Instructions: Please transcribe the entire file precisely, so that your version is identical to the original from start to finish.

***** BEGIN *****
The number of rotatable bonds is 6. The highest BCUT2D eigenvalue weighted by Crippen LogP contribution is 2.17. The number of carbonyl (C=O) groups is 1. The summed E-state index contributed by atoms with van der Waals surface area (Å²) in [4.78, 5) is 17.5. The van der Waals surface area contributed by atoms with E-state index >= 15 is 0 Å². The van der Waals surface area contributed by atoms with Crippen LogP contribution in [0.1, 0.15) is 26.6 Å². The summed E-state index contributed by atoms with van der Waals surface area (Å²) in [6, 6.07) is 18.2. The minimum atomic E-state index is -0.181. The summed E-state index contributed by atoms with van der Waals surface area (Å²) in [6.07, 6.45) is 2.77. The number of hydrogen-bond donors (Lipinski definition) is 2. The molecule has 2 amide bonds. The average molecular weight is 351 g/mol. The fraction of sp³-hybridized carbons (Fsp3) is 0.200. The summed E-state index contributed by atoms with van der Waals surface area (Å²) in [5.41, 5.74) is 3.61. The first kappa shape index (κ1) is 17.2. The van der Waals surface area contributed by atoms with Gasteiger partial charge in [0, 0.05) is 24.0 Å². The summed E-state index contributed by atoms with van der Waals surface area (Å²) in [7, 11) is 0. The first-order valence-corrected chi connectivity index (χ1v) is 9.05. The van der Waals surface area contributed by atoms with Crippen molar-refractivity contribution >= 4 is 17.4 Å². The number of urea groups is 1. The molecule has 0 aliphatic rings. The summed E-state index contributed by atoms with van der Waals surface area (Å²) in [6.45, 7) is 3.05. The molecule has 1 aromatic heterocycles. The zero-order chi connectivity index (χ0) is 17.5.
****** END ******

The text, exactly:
The number of rotatable bonds is 6. The highest BCUT2D eigenvalue weighted by Crippen LogP contribution is 2.17. The number of carbonyl (C=O) groups is 1. The summed E-state index contributed by atoms with van der Waals surface area (Å²) in [4.78, 5) is 17.5. The van der Waals surface area contributed by atoms with E-state index >= 15 is 0 Å². The van der Waals surface area contributed by atoms with Crippen LogP contribution in [0.1, 0.15) is 26.6 Å². The summed E-state index contributed by atoms with van der Waals surface area (Å²) in [6, 6.07) is 18.2. The minimum atomic E-state index is -0.181. The summed E-state index contributed by atoms with van der Waals surface area (Å²) in [6.07, 6.45) is 2.77. The number of hydrogen-bond donors (Lipinski definition) is 2. The molecule has 2 amide bonds. The average molecular weight is 351 g/mol. The fraction of sp³-hybridized carbons (Fsp3) is 0.200. The summed E-state index contributed by atoms with van der Waals surface area (Å²) in [5.41, 5.74) is 3.61. The first kappa shape index (κ1) is 17.2. The van der Waals surface area contributed by atoms with Gasteiger partial charge in [0, 0.05) is 24.0 Å². The summed E-state index contributed by atoms with van der Waals surface area (Å²) in [7, 11) is 0. The first-order valence-corrected chi connectivity index (χ1v) is 9.05. The van der Waals surface area contributed by atoms with Crippen molar-refractivity contribution >= 4 is 17.4 Å². The number of urea groups is 1. The molecule has 0 aliphatic rings. The summed E-state index contributed by atoms with van der Waals surface area (Å²) in [6.45, 7) is 3.05. The molecule has 1 aromatic heterocycles. The zero-order chi connectivity index (χ0) is 17.5.